As I write this blog week after week, I can’t help but think about my college days (yeah, you could use the word “daze” there, too). I often think of my old roommate, Greg, and wonder whatever happened to him. I think I found him on the Web, but haven’t summoned enough motivation to try to contact him.
Don’t mention Facebook or Twitter to me, though. I must be one of only two or three carbon-based lifeforms on the planet who doesn’t have a Facebook account. That’s just fine with me. If I want to know what you had for lunch or the color you decided to paint your bathroom, I’ll just call you or send an email. I don’t need a second-by-second Tweet-storm from you, thanks very much. Please don’t get me started on social media, the bane of modern society, in my view.
But I digress. Back to roommates, and this applies to both college and boarding school life, since you will be thrust into a small living space with others whom you’ve never met.
By now, you probably have moved into your digs at college or boarding school and had at least a reasonable amount of time to get to know, for better or worse, the person or persons with whom you’ll be living day in and day out across the expanse of this school year. If you’re a freshman (sorry Yale, I’m not going to use your gender-neutral references here, since I’m a cranky old-school guy), you may be experiencing social shock by having to live outside of the comfort and familiarity of your own home and bedroom for the first time. If you’re an upperclassman (sorry again, Yale), you may be a bit more savvy about new roommates but still cautious about getting to know a new someone.
My old buddy, Greg, was certainly easy enough to get to know, but as time went on, certain traits (some far less desirable than others) began to emerge. For example, my college era unfolded in the days before smoking regulations put something of a lid on the air pollution and downright stench of cigarette smoke. Greg was a chain smoker and I didn’t smoke. Thus, our room smelled like a butt museum 24/7. I have no idea how much second-hand smoke I inhaled, but it must have been a lot, owing to the fact that the ashtrays on Greg’s desk had a nonstop series somewhat interesting architectural structures made out of cigarette butts. Anyway, I accepted this because that was a time in history when smoking was matter of fact, unlike today’s enlightened-thinking period.
Greg was also a binge drinker. I didn’t drink (although my soon-to-be Navy days changed that). This proved to be a problem several times freshman year when Greg returned to the room and “refunded” not only his latest meal but also the majority of the contents of his last two six-packs or quart bottle of Don Juan Sour Grape wine. I was always vigilant about keeping my closet door closed to shield my Spartan wardrobe from projectile refunds, so to speak. I think that happened twice over the two semesters we lived together, maybe once per semester.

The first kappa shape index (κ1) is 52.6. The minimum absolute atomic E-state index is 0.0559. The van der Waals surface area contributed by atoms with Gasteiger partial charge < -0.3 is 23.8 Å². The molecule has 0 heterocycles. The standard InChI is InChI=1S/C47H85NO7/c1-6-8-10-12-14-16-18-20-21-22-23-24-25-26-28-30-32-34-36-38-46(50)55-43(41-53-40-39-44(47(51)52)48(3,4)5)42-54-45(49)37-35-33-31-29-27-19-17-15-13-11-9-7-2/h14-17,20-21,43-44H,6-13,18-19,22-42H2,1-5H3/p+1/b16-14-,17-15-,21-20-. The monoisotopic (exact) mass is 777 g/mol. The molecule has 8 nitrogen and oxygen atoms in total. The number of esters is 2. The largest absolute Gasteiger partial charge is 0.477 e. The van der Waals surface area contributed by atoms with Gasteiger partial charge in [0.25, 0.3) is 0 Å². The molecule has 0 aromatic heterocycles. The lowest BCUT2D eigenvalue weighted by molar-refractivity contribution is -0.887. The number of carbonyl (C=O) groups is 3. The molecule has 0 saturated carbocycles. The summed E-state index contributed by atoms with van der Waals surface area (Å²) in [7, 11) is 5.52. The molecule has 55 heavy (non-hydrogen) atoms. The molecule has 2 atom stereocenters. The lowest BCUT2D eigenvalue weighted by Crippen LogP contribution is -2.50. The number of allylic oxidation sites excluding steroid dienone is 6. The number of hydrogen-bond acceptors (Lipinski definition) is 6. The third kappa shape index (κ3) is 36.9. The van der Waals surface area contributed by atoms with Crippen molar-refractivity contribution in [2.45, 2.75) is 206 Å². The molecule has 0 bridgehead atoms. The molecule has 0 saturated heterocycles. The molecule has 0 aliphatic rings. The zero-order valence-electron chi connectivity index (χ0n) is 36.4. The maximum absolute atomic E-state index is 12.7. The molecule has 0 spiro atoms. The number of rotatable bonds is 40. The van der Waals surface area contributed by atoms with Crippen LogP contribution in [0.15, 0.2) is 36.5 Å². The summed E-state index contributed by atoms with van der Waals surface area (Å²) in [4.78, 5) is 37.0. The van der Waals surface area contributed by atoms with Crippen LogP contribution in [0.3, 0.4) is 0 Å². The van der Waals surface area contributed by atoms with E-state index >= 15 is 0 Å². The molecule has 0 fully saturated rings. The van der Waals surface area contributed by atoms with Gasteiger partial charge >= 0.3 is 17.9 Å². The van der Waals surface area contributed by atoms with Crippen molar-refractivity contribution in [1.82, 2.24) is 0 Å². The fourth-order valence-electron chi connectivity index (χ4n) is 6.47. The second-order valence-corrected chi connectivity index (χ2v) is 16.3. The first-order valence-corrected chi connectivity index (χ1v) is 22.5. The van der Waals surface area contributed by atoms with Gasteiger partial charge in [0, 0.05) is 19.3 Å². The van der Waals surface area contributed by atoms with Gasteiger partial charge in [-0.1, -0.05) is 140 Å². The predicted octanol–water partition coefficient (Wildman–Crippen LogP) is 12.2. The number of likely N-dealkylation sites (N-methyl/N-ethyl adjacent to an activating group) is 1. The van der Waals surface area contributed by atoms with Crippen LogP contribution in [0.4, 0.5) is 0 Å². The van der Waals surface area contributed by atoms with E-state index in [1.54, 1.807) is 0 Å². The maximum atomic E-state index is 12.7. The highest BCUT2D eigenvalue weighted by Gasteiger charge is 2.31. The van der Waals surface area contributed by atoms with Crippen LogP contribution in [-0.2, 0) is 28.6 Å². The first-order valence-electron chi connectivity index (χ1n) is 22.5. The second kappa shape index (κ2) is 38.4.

So, the good news about my roommate was that he was an exceedingly nice guy and generous. He would say to me during our late-night study times, “Hey, I’ll buy if you fly,” so off to Hilltop Sub Shop I would go to get us steak sandwiches and chocolate milk. Can you say “Freshman 10”? The bad news was the chain smoking and binge drinking. I got through the year with him, though, and we consequently met again later for some non-school-related hijinks.
What’s your roommate situation these days? Are you acquiring a new best friend for life, or are you on the verge of petitioning for a room or roommate switch?
I researched this issue a bit and found The 10 types of roommates you’ll meet in college, an article that may give you an insight into the kind of person you’re facing every day. Writer Allison Raeck notes, “Whether you’re moving into a tiny dorm room or suite-style apartment, chances are you’ll have a roommate or two to share it with. For new students, this may be a major lifestyle shift that is as exhilarating as it is nerve-wrecking. Though everyone is a little bit different, here’s a field guide to the people you may encounter and how to live with them.”
Let’s take a look at six of the 10 roommates Allison depicts. Hopefully, this will give you some tips on how to deal with them. If you don’t see your roommate’s type among this half-dozen, then check the article for the remaining quartet.
1. THE ONE WHO’S NEVER THERE
Who they are: Whether they’re constantly going home, staying with their significant other or camping out at the library, they’re always MIA. They said they were going home for the weekend, but when Sunday night rolls around they’re still gone. After you haven’t seen them in five days you start to worry, but then they stroll into the room after class on Thursday like nothing happened.
How to deal: This is actually a blessing. With your roommate gone all the time, you pretty much get all the benefits of a single room for half the price. If you were hoping for them to be your best friend though, this may not be the case. Do your own thing and invite your neighbors over when you get bored.
2. THE ONE WHO’S ALWAYS THERE